Weigel boasts four offerings in his arsenal, though only two (fastball and slider) currently rate as above average. Two stints at Triple-A have not gone well (19.2% K% & 11.1% BB% combined), and despite having ample experience at the highest minor-league level, Weigel received only the barest cup of coffee with the Braves in 2020 (0.2 IP, 2 ER, 3 BB). His slider has good spin (2750 RPMs), and there is enough velocity on his fastball (touches 97) to suggest the ability for higher production. I am not sold on him as a starter and think he may find more value focusing on his fastball and slider in the pen.

ETA: 2021

 

22. Kasey Kalich, RP

 

Age: 22

Highest Level: Single-A

Atlanta continued their Texas-focus in the 2019 draft with their 4th round selection of Kalich, a JUCO-transfer who spent one season at Texas A&M. During his lone season as an Aggie, Kalich struck out 34.2% of hitters in 28 appearances, relying mostly on his 97 MPH fastball and a slider to fool batters. Kalich logged 20.2 IP at Single-A after signing and continued to strike out batters with impunity (27.5% K%), though he did see a spike in walks (12.5% BB%) as well. A broken scaphoid kept him on the shelf in 2020, but he should be ready to go for spring training. Good late-inning relief potential with the chance for more depending on how his purported third and fourth offerings come along.

ETA: 2024

 

23. Ambiores Tavarez, SS/3B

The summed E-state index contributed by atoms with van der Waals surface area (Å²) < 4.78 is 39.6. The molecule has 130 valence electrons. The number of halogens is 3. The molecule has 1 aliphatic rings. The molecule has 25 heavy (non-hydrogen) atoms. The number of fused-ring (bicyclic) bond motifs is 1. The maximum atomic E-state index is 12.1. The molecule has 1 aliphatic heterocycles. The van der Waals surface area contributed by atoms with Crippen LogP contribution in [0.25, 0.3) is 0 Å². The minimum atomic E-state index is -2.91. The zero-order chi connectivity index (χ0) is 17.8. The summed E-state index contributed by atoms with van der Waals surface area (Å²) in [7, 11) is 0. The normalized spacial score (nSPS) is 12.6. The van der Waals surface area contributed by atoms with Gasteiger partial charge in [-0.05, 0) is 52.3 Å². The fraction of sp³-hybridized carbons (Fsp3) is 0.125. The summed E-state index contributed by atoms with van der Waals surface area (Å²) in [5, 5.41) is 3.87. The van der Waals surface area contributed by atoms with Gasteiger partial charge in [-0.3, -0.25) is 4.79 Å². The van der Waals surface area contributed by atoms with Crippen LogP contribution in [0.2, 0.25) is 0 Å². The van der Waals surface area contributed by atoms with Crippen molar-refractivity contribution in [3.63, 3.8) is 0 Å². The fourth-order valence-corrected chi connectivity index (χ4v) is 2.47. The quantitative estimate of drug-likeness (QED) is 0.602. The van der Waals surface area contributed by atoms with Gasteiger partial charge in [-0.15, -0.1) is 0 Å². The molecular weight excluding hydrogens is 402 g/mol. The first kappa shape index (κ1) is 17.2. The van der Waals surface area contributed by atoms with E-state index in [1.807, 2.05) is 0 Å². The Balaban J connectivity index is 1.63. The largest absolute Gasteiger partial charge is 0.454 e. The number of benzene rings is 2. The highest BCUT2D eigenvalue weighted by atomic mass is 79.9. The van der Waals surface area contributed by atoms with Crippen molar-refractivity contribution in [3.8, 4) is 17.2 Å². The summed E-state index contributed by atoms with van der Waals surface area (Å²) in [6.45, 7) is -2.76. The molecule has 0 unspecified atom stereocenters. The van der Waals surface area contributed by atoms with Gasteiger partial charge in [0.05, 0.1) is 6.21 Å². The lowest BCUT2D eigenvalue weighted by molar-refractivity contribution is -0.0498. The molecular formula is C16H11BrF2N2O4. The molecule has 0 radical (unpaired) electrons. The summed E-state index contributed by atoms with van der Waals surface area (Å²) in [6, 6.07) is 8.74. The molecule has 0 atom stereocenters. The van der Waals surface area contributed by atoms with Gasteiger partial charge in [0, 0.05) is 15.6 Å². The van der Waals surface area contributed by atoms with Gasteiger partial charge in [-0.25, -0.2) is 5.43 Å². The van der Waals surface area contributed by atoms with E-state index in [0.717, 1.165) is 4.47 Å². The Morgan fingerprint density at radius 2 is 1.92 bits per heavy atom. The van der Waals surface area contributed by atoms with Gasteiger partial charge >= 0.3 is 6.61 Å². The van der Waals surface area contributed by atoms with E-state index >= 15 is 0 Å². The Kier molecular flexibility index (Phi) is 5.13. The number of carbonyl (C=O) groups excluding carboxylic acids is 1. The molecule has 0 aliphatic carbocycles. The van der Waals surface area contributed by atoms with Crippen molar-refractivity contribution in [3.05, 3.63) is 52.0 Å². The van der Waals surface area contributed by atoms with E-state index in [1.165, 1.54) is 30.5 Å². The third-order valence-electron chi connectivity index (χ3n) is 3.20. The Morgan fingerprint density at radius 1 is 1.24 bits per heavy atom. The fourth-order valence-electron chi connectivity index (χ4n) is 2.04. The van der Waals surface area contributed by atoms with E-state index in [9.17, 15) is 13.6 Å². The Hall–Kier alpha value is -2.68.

Age: 18

Highest Level: N/A

Due to continuing sanctions stemming from the Coppolella regime, the Braves only had $1,572,000 to spend on international free agents. Instead of portioning that out among several players, they decided to push everything towards signing shortstop/third baseman Ambioris Tavarez. Tavarez hails from the Dominican Republic and brings power, bat speed, and a strong arm to the Braves’ system.

ETA: 2026

 

24. Tyler Owens, SP

 

Age: 20

Highest Level: R

Despite his selection in the 13th round of last year’s draft, Owens received the 5th highest signing bonus from the Braves, enough for him to skip college and head directly into professional ball. He pitched well during his brief Rookie-ball assignments and displayed two pitches with plus ability, including a fastball that flirted with triple digits. Like many young hurlers, developing better command/control and a dependable third offering are his main focus areas. His size (5′ 10″) and the unusual “hop” in his delivery make some skeptical of a future in the rotation.

ETA: 2024

 

25. Greyson Jenista, OF

 

Age: 24

Highest Level: Double-A

Strikeout issues have derailed Jenista’s traipse through the Braves’ system. Coming into 2019, his 20.3% K% in High-A was a career-high, something he blew by during his second stint there (30.3% K%, 14.8% SwStr%) and subsequent promotion in Double-A (29.3% K%, 14.2% SwStr%). His offensive production (103 wRC+ in High-A; 95 wRC+ in Double-A) suffered as a result, and he has yet to show off the above-average power that many expected.

Not having 2020 data makes it hard to know if Jenista can alter his approach and right the ship, though the fact that he was not added to the 60-man player pool this year stands out. He is still young and may just need more time than initial development timelines allowed for him to reach his potential. If he can, he profiles well as a corner outfielder, albeit one with a low batting average.

ETA: 2022

 

26. Alex Jackson, C

 

Age: 25

Highest Level: MLB

Jackson’s two cups of coffee with the Braves have yielded little return thus far, despite his breakout, 28 home-run (.304 ISO) season at Triple-A in 2019. While the power potential is nice, he has yet to show any plate discipline improvement, whiffing at +30% rates at two levels from 2018-2019 (18.3% SwStr% in Triple-A – 2019). That handicaps his offensive ability and makes it unlikely that he will make enough contact to matter. Right now, he looks a lot like Mike Zunino or Jorge Alfaro, just with less history of consistent power production in the minors than either had.